Les Miz, Oui; La Bete, Non

Some misery you enjoy. Some comedy is just miserable.

After a dinner party, Elomire is subjected to a 30-minute monologue by Valere, extolling his own virtues as the writer of plays called The Dying Clown and Death by Cheese.

Valere is an egotistical idiot, saying things like "There's nothing but a space between my ears/One time I had amnesia in Algiers." That's actual dialogue in La Bête. Now multiply that by 120 minutes.

The 400-line opening speech by Valere should be hilarious — those who saw great British actor Mark Rylance perform the role in the 2010 Broadway revival say he made it a scream — but Campbell merely achieves hirsute silliness. He plays Valere as a cross between Bert Lahr and Louie Anderson.

"One Day More" and one year more as Les Miz continues its 25th anniversary tour, now at the Winspear.
"One Day More" and one year more as Les Miz continues its 25th anniversary tour, now at the Winspear.


Les Misérables continues through January 1 at the Winspear Opera House. Call 214-880-0202. La Bête continues through January 14 at Theatre Three. Call 214-871-3300.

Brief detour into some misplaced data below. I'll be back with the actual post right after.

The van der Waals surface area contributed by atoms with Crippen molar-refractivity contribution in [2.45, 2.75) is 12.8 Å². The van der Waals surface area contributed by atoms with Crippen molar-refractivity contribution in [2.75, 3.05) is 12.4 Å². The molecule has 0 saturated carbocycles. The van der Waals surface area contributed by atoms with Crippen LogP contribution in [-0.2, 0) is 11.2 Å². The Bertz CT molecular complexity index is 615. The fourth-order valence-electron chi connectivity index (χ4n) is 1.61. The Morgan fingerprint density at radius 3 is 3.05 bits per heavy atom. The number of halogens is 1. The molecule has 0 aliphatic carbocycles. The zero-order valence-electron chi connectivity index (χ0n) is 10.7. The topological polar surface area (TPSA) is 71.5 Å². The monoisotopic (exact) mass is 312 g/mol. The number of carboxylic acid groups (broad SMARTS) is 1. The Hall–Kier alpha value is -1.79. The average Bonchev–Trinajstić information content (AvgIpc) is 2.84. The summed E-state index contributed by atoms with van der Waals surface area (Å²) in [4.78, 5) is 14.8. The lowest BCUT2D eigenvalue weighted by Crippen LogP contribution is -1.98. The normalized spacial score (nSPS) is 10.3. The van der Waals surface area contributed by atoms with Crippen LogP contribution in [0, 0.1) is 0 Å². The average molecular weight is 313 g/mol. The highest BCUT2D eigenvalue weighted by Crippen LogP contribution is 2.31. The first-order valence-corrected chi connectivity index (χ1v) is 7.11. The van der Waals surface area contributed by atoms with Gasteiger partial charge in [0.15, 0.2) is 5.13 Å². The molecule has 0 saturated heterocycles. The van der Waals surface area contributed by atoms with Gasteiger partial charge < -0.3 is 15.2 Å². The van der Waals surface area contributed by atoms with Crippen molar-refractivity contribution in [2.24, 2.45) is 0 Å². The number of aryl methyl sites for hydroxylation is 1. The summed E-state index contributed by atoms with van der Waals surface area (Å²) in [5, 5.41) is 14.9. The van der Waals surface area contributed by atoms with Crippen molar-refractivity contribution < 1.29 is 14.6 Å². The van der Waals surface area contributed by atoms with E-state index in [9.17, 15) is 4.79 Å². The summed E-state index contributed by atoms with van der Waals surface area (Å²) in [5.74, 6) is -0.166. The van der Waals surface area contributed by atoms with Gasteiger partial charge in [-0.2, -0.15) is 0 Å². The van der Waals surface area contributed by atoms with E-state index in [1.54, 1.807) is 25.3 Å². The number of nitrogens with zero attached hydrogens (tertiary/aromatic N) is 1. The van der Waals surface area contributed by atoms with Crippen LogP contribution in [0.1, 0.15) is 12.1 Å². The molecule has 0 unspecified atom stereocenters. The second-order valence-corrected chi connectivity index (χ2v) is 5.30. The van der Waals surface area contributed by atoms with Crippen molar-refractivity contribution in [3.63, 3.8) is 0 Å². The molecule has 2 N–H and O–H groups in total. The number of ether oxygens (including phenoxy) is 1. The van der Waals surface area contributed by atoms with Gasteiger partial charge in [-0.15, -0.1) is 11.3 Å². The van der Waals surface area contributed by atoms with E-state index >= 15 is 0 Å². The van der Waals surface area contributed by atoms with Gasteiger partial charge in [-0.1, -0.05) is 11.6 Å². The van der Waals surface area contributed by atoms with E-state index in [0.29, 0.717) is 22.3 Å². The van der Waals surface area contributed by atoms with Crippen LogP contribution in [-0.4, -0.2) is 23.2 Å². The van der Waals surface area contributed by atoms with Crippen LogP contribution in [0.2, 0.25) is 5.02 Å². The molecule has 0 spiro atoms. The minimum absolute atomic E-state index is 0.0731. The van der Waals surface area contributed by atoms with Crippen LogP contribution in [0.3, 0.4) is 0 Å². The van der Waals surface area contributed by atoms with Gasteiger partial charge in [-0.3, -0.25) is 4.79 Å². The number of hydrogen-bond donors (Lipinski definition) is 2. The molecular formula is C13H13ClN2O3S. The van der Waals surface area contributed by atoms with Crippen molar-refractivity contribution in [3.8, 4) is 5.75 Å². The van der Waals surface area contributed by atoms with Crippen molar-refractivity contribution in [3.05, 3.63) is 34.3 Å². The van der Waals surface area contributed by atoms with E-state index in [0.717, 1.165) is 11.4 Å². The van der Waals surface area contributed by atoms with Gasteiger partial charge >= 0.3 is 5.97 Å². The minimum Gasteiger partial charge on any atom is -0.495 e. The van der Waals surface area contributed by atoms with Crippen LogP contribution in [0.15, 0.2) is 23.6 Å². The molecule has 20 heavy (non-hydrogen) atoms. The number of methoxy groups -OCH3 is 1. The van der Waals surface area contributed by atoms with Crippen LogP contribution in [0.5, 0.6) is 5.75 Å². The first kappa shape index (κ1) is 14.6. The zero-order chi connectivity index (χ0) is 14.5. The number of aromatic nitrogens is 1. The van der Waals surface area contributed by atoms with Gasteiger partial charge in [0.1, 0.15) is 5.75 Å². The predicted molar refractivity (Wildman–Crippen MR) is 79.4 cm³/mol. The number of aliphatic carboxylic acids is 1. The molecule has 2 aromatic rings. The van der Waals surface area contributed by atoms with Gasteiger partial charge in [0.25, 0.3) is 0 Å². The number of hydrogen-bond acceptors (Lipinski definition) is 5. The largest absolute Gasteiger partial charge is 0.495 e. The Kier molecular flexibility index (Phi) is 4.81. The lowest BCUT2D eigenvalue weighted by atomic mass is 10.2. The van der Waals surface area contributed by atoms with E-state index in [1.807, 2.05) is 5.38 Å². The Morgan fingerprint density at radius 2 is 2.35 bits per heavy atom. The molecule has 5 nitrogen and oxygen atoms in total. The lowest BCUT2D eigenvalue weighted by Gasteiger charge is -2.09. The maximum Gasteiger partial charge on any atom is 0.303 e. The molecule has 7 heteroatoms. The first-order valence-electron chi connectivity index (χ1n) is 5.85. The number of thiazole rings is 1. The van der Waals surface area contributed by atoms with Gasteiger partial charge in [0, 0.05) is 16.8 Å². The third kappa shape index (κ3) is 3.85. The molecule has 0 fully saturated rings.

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An elderly princess (Georgia Clinton) toddles on to exacerbate the rivalry between Elomire and Valere. Much gesturing with white handkerchiefs ensues. And about another hour of the rhyming crapoiserie, which resorts to such lazy wordplay as "Cleopatra/tit-for-tatra."

Scenery by David Walsh turns the T3 stage into a faux marble replica of a 1960s gay bath house. Period costumes by Bruce Coleman mix many fabrics — but all the wrong ones.

La Bête argues that high culture will always be trumped by low, that the Valeres will eventually make the Elomires obsolete. That's true enough. We see it in all media. And from that Theatre Three should learn its lesson. Instead of going for high art, they're far better equipped for Death by Cheese.

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